Nank moved for summary judgment of dismissal. In support of his motion, Nank attached the declaration of Dr. James Crutcher, an orthopedic surgeon who specialized in joint replacement surgery. Crutcher, who claimed to be familiar with the standard of care for orthopedic surgeons in Washington, expressed his opinion that Nank's care of Brooks, including the surgery and follow-up care, were "appropriate and complied with the standards of reasonable prudence for orthopedic surgeons in the State of Washington[.]" Crutcher explained that "ectopic cement" or cement that was out of its proper place was considered a complication that occurs in a small percentage of that type of surgical procedure, but that it generally did not cause the kind of pain Brooks experienced:
In my experience, such ectopic cement is usually asymptomatic and causes no problem for the patient. The occurrence of this ectopic cement does not, in my opinion, indicate that there was any deviation from the appropriate standards of reasonable prudence for orthopedic surgeons in Dr. Nank's performance of his August 20, 1991 surgery on Ms. Brooks. Crutcher also expressed the opinion that Dr. Nank appropriately investigated [Brooks'] ongoing complaint [of pain] with repeated physical examinations, x-rays, and referrals to other health care providers, including two other orthopedic surgeons. In my opinion, Dr. Nank's conduct in his follow-up care of Ms. Brooks was appropriate and consistent with the standards of reasonable prudence for health care providers in the State of Washington acting in these circumstances. Based upon Crutcher's declaration, Nank argued that the burden shifted to Brooks to produce competent expert testimony that Nank negligently caused Brooks' damages.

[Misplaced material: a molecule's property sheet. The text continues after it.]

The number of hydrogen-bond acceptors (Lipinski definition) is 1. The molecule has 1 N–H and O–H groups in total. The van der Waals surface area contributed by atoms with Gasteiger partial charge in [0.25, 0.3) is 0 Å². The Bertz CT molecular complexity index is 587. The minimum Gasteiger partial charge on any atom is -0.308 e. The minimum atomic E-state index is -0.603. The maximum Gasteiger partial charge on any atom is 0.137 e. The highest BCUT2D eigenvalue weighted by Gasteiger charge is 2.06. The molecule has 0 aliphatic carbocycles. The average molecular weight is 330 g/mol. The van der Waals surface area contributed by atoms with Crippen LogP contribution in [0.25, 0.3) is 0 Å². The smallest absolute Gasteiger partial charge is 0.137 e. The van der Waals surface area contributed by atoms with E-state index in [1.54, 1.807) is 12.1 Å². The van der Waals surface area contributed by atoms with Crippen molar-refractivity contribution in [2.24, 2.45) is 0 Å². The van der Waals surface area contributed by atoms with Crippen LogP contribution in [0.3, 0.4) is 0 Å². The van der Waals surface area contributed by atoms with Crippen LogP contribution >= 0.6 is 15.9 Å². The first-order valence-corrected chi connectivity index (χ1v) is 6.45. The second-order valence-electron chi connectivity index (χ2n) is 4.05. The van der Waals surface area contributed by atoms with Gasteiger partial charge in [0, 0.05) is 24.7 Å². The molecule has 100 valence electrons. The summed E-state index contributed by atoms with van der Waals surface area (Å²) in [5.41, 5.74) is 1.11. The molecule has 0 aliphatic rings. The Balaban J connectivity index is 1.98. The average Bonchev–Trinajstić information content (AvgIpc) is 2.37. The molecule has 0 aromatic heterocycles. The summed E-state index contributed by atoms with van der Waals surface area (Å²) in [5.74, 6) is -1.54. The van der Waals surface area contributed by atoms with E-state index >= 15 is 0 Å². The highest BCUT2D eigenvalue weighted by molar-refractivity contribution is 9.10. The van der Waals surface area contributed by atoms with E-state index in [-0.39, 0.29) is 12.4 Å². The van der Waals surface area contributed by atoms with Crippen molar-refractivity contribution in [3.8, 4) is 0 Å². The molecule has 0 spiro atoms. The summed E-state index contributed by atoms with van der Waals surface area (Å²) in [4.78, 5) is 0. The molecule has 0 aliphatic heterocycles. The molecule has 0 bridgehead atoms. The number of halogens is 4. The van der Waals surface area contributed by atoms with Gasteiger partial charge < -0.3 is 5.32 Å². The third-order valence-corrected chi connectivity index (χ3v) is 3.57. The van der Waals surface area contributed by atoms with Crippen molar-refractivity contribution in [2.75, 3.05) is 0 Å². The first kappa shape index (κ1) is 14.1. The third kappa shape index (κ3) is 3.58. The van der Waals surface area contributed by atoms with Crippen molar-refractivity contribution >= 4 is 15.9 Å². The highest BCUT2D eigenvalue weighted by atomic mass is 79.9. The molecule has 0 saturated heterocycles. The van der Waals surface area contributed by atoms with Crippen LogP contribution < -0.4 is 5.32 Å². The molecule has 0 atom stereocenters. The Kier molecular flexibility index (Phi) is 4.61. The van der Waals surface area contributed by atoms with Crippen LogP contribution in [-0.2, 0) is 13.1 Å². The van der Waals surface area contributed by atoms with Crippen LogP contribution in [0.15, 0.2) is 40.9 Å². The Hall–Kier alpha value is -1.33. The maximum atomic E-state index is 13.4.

In response to the motion for summary judgment, Brooks submitted a letter from her family physician, Dr. L. C. Hoover, indicating only that it was "reasonable to conclude that the extreme pain [Brooks] was having in her knee was due to the presence of [the cement] especially since the pain is gone now that it is removed." Hoover apparently was not available to submit a declaration before argument on the motion, but even if he had been available, Brooks argued she was not required to submit an expert opinion because her case fell into the "foreign object exception." She cited a consistent line of authority holding that "inadvertently leaving a foreign object in the body of a patient is sufficient to support an inference of negligence." Nevertheless, she asked to have an additional period of time to provide the court with an expert opinion if the court concluded her confidence in that line of authority was misplaced.
The trial court gave Brooks 60 days to produce a competent expert to "support her allegation that defendant's care and treatment fell below the standard of care[.]" When Brooks did not do so, the court granted ...